Re: Re: Bat
Constant velocity does not make sense to me. Acceleration is the change of velocity over time. If it's constant then acceleration is zero. You need to find a bat that allows you a faster increase in velocity through the hitting zone.
> >>> Jack
> I have always been a power hitter, using a heavy bat. I think your approach to hitting is right on. I'm now 65 playing slow pitch softball, using the same weight bat. My bat speed is not what it was 20 years ago. What is the physics behind using a heavy bat, I make my own wood bats, with slower bat speed and using a lighter bat with increase bat speed???
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> A second ?. I use a 36/36 some times a 36/38. what is the physics behind a long bat 36" or a short bat say 30"32". Also I'm told that I should use a Alum. bat like other people. What is the physics behind wood  Alum???
> wes
> ps this is the best site that I have found on the web. Thank's <<<
>
> Hi Wes
>
> The basic formula for the amount of energy impacted to the baseball at contact is f=ma or f=mvv. This means that for a constant bat velocity, doubling the mass of the bat will double the impact force. However, doubling the velocity will cause the impact force to be four times greater. Therefore it appears that increasing bat velocity is more important than increasing bat weight.
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> This is true to a point. A batter swinging a lighter bat can generate greater bat speed, which equates to hitting the ball with more force. However, decreasing bat weights reach a point of diminishing return where lowering the bat weight does not result in a corresponding increase in bat speed. The bat feels easier to swing but the bat does not have the substance to drive the ball with any real authority.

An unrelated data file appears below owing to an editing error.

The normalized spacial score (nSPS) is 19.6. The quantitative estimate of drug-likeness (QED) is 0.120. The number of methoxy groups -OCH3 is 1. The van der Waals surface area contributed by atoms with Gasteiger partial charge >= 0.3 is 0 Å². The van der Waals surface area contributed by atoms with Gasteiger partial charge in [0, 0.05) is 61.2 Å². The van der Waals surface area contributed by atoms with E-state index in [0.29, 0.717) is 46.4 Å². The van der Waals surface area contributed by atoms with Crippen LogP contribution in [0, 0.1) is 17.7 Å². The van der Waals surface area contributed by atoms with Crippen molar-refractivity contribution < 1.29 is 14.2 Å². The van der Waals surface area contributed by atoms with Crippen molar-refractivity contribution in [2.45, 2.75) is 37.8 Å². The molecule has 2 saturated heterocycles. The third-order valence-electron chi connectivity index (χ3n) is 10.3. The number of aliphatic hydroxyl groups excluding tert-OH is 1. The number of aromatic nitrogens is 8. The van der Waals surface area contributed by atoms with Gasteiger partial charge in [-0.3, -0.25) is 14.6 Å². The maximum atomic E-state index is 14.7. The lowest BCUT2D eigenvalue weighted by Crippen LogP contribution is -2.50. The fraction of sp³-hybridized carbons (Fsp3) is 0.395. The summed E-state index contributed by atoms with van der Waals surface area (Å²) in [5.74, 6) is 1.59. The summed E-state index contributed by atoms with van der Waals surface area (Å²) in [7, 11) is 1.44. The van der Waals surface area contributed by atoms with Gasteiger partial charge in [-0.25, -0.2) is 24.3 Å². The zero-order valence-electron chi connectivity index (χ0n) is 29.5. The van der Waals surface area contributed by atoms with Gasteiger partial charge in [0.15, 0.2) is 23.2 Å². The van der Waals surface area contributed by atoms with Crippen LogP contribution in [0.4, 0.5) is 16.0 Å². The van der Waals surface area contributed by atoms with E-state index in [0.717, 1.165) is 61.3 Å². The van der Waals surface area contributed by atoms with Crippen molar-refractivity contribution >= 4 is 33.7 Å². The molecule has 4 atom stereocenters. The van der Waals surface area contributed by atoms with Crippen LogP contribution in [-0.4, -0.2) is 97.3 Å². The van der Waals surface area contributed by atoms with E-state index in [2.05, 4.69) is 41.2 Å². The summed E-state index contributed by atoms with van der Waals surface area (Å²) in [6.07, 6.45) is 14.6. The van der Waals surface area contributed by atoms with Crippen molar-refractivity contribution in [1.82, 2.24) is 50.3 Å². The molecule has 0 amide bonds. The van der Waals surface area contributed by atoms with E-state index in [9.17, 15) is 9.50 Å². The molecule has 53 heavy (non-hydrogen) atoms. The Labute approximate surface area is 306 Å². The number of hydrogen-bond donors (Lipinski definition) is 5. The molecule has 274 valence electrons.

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> I understand that ultra light bats allow smaller players to compete at an earlier age. My problem is the swing mechanics these young hitters develop using the ultra light bats. Professor Adair has calculated that a 35 oz. wood bat with a velocity of 75 mph can hit a ball about 400ft. He has also calculated that it takes about 3 torque horsepower to swing the bat of which the arms can only contribute about 1/3 hp. Therefore, it is the larger muscles in the legs and torso that supply most of the energy – not the arms
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> The bottom line is – the lighter the bat, the less the larger muscles are required in the swing. With a –11 bat, a batter can attain decent game bat speed with mechanics that rely mainly on the arms. My concern is, once a batter has developed these mechanics, what happens when the batter must use a regulation size bat (3 or heavier) which require the efficient use of the larger muscles in the legs and torso.
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> Note: Wes, the walls of an aluminum bat has more of a “trampoline” effect at contact than a wood bat.
>
> Jack Mankin
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